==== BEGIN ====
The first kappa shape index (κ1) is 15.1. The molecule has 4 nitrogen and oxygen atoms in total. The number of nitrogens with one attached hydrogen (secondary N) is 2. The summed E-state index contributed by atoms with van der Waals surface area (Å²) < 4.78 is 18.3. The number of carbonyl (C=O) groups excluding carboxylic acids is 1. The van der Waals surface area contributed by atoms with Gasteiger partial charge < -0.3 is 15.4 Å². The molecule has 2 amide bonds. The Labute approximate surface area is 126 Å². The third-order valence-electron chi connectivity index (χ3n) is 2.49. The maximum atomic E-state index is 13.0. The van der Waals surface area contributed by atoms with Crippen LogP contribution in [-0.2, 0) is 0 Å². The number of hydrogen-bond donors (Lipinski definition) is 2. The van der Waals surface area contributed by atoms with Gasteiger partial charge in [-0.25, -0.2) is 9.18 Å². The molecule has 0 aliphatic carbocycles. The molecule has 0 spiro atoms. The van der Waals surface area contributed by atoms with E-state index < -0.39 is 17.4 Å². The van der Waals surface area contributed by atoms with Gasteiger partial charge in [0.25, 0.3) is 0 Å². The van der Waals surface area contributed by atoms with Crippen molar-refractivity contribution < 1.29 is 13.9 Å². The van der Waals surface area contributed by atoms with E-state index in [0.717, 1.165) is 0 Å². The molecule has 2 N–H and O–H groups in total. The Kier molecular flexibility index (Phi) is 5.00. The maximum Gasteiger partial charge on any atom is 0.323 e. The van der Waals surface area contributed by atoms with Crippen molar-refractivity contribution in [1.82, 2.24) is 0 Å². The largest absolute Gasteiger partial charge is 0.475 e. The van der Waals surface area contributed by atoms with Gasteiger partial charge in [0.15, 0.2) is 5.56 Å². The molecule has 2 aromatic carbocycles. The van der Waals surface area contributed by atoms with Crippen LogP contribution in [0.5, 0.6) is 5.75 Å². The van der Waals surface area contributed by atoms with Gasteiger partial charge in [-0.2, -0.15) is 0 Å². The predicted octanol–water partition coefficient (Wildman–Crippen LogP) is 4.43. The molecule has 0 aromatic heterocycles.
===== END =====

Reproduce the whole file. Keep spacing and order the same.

The first kappa shape index (κ1) is 15.1. The molecule has 4 nitrogen and oxygen atoms in total. The number of nitrogens with one attached hydrogen (secondary N) is 2. The summed E-state index contributed by atoms with van der Waals surface area (Å²) < 4.78 is 18.3. The number of carbonyl (C=O) groups excluding carboxylic acids is 1. The van der Waals surface area contributed by atoms with Gasteiger partial charge < -0.3 is 15.4 Å². The molecule has 2 amide bonds. The Labute approximate surface area is 126 Å². The third-order valence-electron chi connectivity index (χ3n) is 2.49. The maximum atomic E-state index is 13.0. The van der Waals surface area contributed by atoms with Crippen LogP contribution in [-0.2, 0) is 0 Å². The number of hydrogen-bond donors (Lipinski definition) is 2. The van der Waals surface area contributed by atoms with Gasteiger partial charge in [-0.25, -0.2) is 9.18 Å². The molecule has 0 aliphatic carbocycles. The molecule has 0 spiro atoms. The van der Waals surface area contributed by atoms with E-state index < -0.39 is 17.4 Å². The van der Waals surface area contributed by atoms with Gasteiger partial charge in [0.25, 0.3) is 0 Å². The van der Waals surface area contributed by atoms with Crippen molar-refractivity contribution < 1.29 is 13.9 Å². The van der Waals surface area contributed by atoms with E-state index in [0.717, 1.165) is 0 Å². The molecule has 2 N–H and O–H groups in total. The Kier molecular flexibility index (Phi) is 5.00. The maximum Gasteiger partial charge on any atom is 0.323 e. The van der Waals surface area contributed by atoms with Crippen molar-refractivity contribution in [1.82, 2.24) is 0 Å². The largest absolute Gasteiger partial charge is 0.475 e. The van der Waals surface area contributed by atoms with Gasteiger partial charge in [0.15, 0.2) is 5.56 Å². The molecule has 2 aromatic carbocycles. The van der Waals surface area contributed by atoms with Crippen LogP contribution in [0.5, 0.6) is 5.75 Å². The van der Waals surface area contributed by atoms with Gasteiger partial charge in [-0.2, -0.15) is 0 Å². The predicted octanol–water partition coefficient (Wildman–Crippen LogP) is 4.43. The molecule has 0 aromatic heterocycles.